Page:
1/8/23 Newsletter – Beating the Inflation Nation in 2023

Amanda Greenbrier
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The First Week of 2023 is in the Books!

The stock market soared Friday, capping off the first week of trading for 2023 after the latest U.S. employment result showed a decline in the number of jobs added. 

That’s good news for the Federal Reserve—and investors.

The Dow Jones Industrial Average jumped 701 points, or 2.1%. 

The S&P 500 rose 2.3% and the Nasdaq Composite popped 2.6%. 

Friday’s gains brought the indexes to weekly gains; the Dow, S&P 500 and Nasdaq gained 1.5%, 1.7% and 1%, respectively this week.

The first week of trading in 2023 is in the books and some Investors are probably happy to shut the door on 2022 after the worst year for stocks since the 2008 financial crisis. 

Now, Wall Street is assessing whether the new year will further punish investors or if it could offer some relief to battered portfolios. 

Last year’s decline has led to trillions in losses and caused the typical 401(k) to shed $1 of every $5 through the third quarter, according to Fidelity. 

This is why individual stock selection is so important in today’s market.

The market as a whole is going to overreact to events because of the herd mentality that affects so many investors. 

 (The only thing you can do is stay away from the mainstream herd… Stick with us instead!)

Non Farm Payroll Report From Friday 1/6/23

For those of you who are new or don’t know, Nonfarm payrolls is the measure of the number of workers in the U.S. excluding farm workers and workers in a handful of other job classifications. 

This is measured by the Bureau of Labor Statistics (BLS), which surveys private and government entities throughout the U.S. about their payrolls. 

The BLS reports the nonfarm payroll numbers to the public on a monthly basis through the closely followed “Employment Situation” report.

In addition to farm workers, nonfarm payrolls data also excludes some government workers, private households, proprietors, and non-profit employees.

The “Employment Situation” report is a closely followed monthly report released by the BLS on the first Friday of the month subsequent to data reporting collection.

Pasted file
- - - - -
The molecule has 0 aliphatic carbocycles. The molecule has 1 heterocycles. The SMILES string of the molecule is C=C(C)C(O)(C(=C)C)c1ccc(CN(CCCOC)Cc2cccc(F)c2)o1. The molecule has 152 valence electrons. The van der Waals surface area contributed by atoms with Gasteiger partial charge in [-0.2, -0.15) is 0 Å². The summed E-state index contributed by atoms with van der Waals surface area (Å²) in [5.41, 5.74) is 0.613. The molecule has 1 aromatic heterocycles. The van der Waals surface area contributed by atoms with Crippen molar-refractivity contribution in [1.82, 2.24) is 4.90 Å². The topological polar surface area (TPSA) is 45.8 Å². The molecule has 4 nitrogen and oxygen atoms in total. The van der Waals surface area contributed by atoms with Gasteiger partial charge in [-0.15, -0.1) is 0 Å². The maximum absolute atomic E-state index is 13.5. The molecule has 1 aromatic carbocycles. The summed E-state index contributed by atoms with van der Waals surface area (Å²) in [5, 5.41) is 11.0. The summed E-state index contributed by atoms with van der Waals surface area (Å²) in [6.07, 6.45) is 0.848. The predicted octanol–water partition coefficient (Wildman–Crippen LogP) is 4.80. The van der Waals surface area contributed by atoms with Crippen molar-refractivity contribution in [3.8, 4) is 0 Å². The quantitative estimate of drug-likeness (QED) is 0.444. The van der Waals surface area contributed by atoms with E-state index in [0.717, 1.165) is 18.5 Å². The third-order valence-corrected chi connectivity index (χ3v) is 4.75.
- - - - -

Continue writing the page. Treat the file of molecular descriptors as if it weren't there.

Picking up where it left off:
Nonfarm payrolls is the measure of the number of workers in the U.S. excluding farm workers and workers in a handful of other job classifications.

The nonfarm payrolls classification excludes farm workers as well as some government workers, private households, proprietors, and non-profit employees.

The data on nonfarm payrolls is collected by the Bureau of Labor Statistics (BLS) and put in its monthly “Employment Situation” report, which also includes the unemployment rate.

The BLS’s “Employment Situation” report is always released at approximately 8:30 a.m.

On Friday, 1/6/2023, the Non Farm Payroll report for December was released and showed that nonfarm payrolls rose +223,000. The results were stronger than expectations of +203,000.  

The US economy added 223,000 jobs in December of 2022, the least since December of 2020, after a downwardly revised 256K rise in November, and beating market expectations of 200K. 

Notable job gains occurred in leisure and hospitality (67K), health care (55K), construction (28K), and social assistance (20K) while employment changed little in manufacturing (8K), retail trade (9K) and government (3K). 

Payroll employment rose by 4.5 million in 2022, an average monthly gain of 375K, compared to 562K per month in 2021 and 168K in 2019. 

The report continued to show that hiring is slowing although it remains strong, as the labor market is normalizing after the pandemic shock. 

For 2023, the labor market is set to remain tight but job growth will slow further and the unemployment rate is set to rise to 4.6%, according to Fed forecasts. 

Amazon Announces Job Cuts!

Typically the worst month for layoffs, January is off to an auspicious start with recent news that Amazon(AMZN) has announced plans to eliminate more jobs..

Amazon’s ongoing layoffs will affect around 18,000 workers, according to a memo from CEO Andy Jassy, which says that the “majority” of the roles being eliminated will be in Amazon Stores and People, Experience, and Technology organizations.

That’s significantly more than previously rumored — in November. 

The New York Times reported that the company was aiming to cut its workforce by around 10,000.

 In September 2022, the company said it had around 1.5 million employees in total.

The news of the expanded layoffs was originally reported by The Wall Street Journal, which said that they would affect “over 17,000 workers.” 

Over the past few months, Amazon admitted it was consolidating some teams and programs in its hardware and services division.

However, the company had never officially confirmed the original number. 

CEO Andy Jassy did tell workers that there would be “more role reductions as leaders continue to make adjustments” in 2023, but until now, the company’s been very vague about how many positions are being affected.

Many big tech firms have already announced massive layoffs amid rising interest rates, weak consumer demand, and a global economic slowdown. 

Salesforce (CRM) said it would slash 10% of its workforce and execute select real estate exits and office space reductions. 

Twitter, Meta, Stripe, and Lyft have also indicated layoffs could be coming.

What is the ISM Services Index?  …And Why it Matters to You.

The ISM Services Index is a measure of economic activity in the service sector of the United States.